Affordable Care Act Policies Will Equalize Payments for Traditional Medicare and Medicare Advantage Plans, Ending More Than $12.7 Billion in Annual Excess Payments to Plans

For the First Time, Medicare Advantage Plans Will Be Rewarded for Higher Performance

October 15, 2012

Contact(s):
Mary Mahon
Public Information Officer
TEL 212-606-3853, cell phone 917-225-2314, mm@cmwf.org

Bethanne Fox
Senior Associate
301-448-7411, bf@cmwf.org


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New York, NY, October 16, 2012—New policies enacted as part of the Affordable Care Act will reduce costs and improve quality of care for Medicare beneficiaries, while rewarding high-performing Medicare Advantage plans, according to a new Commonwealth Fund report. The policies reward 4- and 5-star plans and cut $12.7 billion in annual overpayments to private plans. The Medicare Advantage program, created as part of the Medicare Modernization Act of 2003, allows Medicare beneficiaries to receive Medicare benefits through private insurance plans. Medicare Advantage plans have consistently been more costly than traditional Medicare, averaging 14 percent more than traditional Medicare in 2009. Under the Affordable Care Act the excess payments to private plans will be reduced to 2 percent, saving $132 billion over 10 years, according to the Congressional Budget Office.

In The Impact of Health Reform on the Medicare Advantage Program: Realigning Payment with Performance, lead author Brian Biles, professor of Health Policy at George Washington University, and colleagues apply the Affordable Care Act policies affecting Medicare Advantage to the program’s enrollment and spending levels from 2009. They find that substantial savings will be achieved as the law’s new rules roll out between now and 2017.

“Since its creation in 2003, Medicare Advantage has been costing the Medicare program billions of dollars every year while providing care that isn’t any better than what is offered by traditional Medicare,” said Stuart Guterman, Vice President and Executive Director of the Commonwealth Fund Commission on a High Performance Health System, a coauthor of the report. “The Affordable Care Act’s changes will bring Medicare Advantage payments closer to traditional Medicare payments, while also providing incentives for plans to focus on providing high-quality care to enrollees.”

Changes to Medicare Advantage
The report details how three major changes to the way Medicare Advantage plans are paid will help achieve cost savings:

  • Rewards for quality: For the first time, plans that earn a four-star out of five or higher rating on the Centers for Medicare and Medicaid Services’ (CMS’) quality rating system will receive higher payments through increased benchmark and rebate payments. The CMS system rates how plans perform on measures including how many members are up-to-date on screenings, vaccines, and check-ups; how well chronic conditions are being managed; members’ satisfaction with the plan; member complaints; and customer service. The Affordable Care Act has allotted $2.1 billion for these payments, which will provide a strong incentive for plans to perform at the highest level.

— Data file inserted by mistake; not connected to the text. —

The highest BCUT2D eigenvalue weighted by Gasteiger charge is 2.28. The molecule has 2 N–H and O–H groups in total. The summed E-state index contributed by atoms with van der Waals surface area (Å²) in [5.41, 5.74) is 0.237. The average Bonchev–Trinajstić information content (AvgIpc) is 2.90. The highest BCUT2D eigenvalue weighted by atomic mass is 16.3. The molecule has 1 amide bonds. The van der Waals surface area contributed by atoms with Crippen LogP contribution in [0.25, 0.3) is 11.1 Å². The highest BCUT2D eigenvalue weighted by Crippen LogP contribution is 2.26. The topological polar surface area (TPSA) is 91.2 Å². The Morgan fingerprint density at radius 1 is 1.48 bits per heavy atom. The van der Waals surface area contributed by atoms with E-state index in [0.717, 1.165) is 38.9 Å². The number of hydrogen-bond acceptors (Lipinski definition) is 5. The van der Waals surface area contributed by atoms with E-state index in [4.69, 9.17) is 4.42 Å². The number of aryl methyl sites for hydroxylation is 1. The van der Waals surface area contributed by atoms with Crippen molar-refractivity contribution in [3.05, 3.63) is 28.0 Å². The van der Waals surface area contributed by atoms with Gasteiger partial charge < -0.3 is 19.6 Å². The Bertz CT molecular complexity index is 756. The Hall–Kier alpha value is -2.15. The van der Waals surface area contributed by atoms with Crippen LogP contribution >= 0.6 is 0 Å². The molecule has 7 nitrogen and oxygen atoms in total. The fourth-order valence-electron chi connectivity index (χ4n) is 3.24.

•  New benchmark rates: The bulk of the savings will come from changing the way the benchmark rates for the payments private plans receive from Medicare are set. Under the Affordable Care Act, the nation’s 3,140 counties will be ranked based on their per capita health care spending for traditional Medicare, and divided into four groups with the benchmark rates for each group increasing as per capita costs decrease. For example, in the most-costly counties, plans will receive a benchmark rate of 95 percent of traditional Medicare costs for their county, while in the lowest-spending counties, plans will receive a benchmark rate that is 115 percent of the cost for traditional Medicare in their area. According to the report, based on 2009 expenditures, this will yield an estimated $12.7 billion in savings annually.
  • Reduced rebates to plans: Medicare Advantage plans are currently paid a rebate that amounts to 75 percent of the difference between the set benchmark rate and the plan’s bid to provide coverage to Medicare enrollees. The Affordable Care Act will reduce the rebate rate from 75 percent to 50 percent, yielding an estimated $640 million in savings per year.

“Medicare is a successful program for millions of beneficiaries who rely on it for access to quality, affordable health care, and prescription drugs,” said Commonwealth Fund President Karen Davis. “The Medicare Advantage program must work just as well as traditional Medicare without costing more. The Affordable Care Act will make that possible, while also protecting traditional Medicare, by eliminating excess payments to private plans while maintaining fair payments and rewarding plans for high quality. Over the long term, these measures will improve care for Medicare beneficiaries, protect the Medicare trust fund, and reduce the federal budget deficit by lowering Medicare costs.”

The authors say that in addition to the cost savings, the changes in Medicare Advantage will likely lead to increased efforts by participating private plans to track and improve performance as they strive to receive bonus payments. The reward-based payments not only have the potential to improve the care enrollees receive but also to make Medicare participation an attractive option for health plans that provide high-quality care.

The Commonwealth Fund is a private foundation supporting independent research
on health policy reform and a high performance health system.